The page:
DALLAS — Vanderbilt and McKendree, the nation’s two highest-ranked teams, didn’t let being their relatively modest seeds get in the way of putting on a show in the title game of the Fightin’ Ladyjack Classic on Sunday afternoon.
The second-ranked Commodores defeated the top-ranked Bearcats for the second time in this tournament, this one for the tournament championship. The final score was 4-2 in the best-of-seven Baker format.
The two powerful programs entered the bracket play as the third and fourth seeds but turned on their firepower in the semifinals and kept the strikes raining throughout their tense match. Vandy had beaten Sam Houston State, 4-3, in one semifinal while McKendree had downed Nebraska by a similar margin.
In a classic match where mistakes were few and therefore magnified, the Commodores started fast, winning the first game 212-201. It may have been in Game 2 where a message was sent; McKendree was holding a small lead when Vanderbilt put together five strikes in succession – starting with Samantha Gainor in the four-hole and followed by Maria Bulanova, Emily Rigney, Jordan Newham and Adel Wahner.
That blitz was enough, with help from a 10th frame spare and strike by Bulanova, to snatch a high-end 236-224 win and take a 2-0 lead. However, the talented Bearcats remembered turnabout was fair play and despite Vandy putting six strikes in a row in Game 3, it wasn’t enough as McKendree prevailed 245-235. A score of 235 does not often lose many games.
McKendree evened things up in the fourth, setting the stage for Vanderbilt to come storming back in Game 5. Vandy had six strikes in the first seven frames and ended with bullseyes to win, 233-185. The Commodores were beneficiaries of two rare McKendree opens late in Game 6 to win 195-180 and take home their third team championship of the 2018-19 season. They had previously won the Hawk Classic and the Mid-Winter Classic.
Vanderbilt head coach John Williamson said he was pleased with the victory but was quickly focused on the details he thinks need improvement in the upcoming weeks.
“We need to figure out how to get off to faster starts,” Williamson said referring to the day’s opening traditional game loss to Nebraska in which Vandy could tally just 921 pins. “Errors and splits are part of the game but we need to minimize them. We had a few too many missed-makeable spares, lower first-ball counts and two 10th frame opens – things we must clean up. We need to quit giving opponents additional life when we have the chance to finish them off.”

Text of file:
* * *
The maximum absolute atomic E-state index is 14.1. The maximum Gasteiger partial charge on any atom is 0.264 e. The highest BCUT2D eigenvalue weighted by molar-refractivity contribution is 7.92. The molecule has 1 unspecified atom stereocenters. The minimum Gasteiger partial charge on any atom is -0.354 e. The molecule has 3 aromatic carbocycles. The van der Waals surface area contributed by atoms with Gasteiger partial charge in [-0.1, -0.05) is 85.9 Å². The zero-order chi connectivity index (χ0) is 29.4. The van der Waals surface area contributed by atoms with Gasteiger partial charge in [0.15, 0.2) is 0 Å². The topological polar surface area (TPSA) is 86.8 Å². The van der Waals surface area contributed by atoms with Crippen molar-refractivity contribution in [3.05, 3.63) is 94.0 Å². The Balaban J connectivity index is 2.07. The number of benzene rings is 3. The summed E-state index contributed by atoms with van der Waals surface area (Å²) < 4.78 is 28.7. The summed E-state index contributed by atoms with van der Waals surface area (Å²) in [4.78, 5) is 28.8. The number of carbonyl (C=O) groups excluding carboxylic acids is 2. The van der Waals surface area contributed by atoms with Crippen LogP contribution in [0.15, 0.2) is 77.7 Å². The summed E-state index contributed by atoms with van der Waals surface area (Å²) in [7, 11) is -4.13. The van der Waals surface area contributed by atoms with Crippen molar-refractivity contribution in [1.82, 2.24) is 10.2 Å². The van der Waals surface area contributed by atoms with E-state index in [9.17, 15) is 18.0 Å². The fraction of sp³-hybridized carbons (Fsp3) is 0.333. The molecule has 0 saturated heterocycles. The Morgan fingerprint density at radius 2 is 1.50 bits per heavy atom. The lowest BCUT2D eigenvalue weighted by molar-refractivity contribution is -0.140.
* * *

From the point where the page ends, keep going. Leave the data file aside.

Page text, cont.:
Gainor was named to her second career all-tournament team based on her fifth place individual finish. The steady Michigan sophomore averaged 205.17 to trail the winner, Stephen F. Austin’s Carlene Beyer, who averaged 214.83. Bulanova was seventh, Wahner 11th in a balanced and steady Vanderbilt lineup.
Rigney was excellent in her lead-off role and Newham provided a big boost in the 2-spot. Rigney struck eight times against McKendree and Newham contributed seven strikes behind her, results not lost on Williamson.
“When you start Baker games on the right foot it bodes well,” he said. “I thought they gave us a big spark.”
Vanderbilt ended the tournament with a 9-4 win-loss record, equaling the best any team could muster in the 12-team field in which everyone was ranked in the Top 25. Two weeks ago, in Prairie View’s similar format with 11 other talented squads, Vandy had finished second after leading that event wire-to-wire.
The Sam Houston semifinal was highly competitive and demonstrated one reason why this year’s Vanderbilt team is perhaps more dangerous than prior Commodore units. This year’s Dores can string strikes – lots of them – and therefore never seem out of any game. On Sunday, with the title match score knotted at 3-3, Vanderbilt struck from the fourth frame through the eighth and ended with Bulanova striking out for an explosive 236-206 win.
The championship also snapped a mild Vanderbilt slump at this tournament; in three previous tries the best the Commodores had finished was fifth.
The team gets a welcome break in the schedule before it travels to New Jersey on March 1 for the Monmouth Invitational.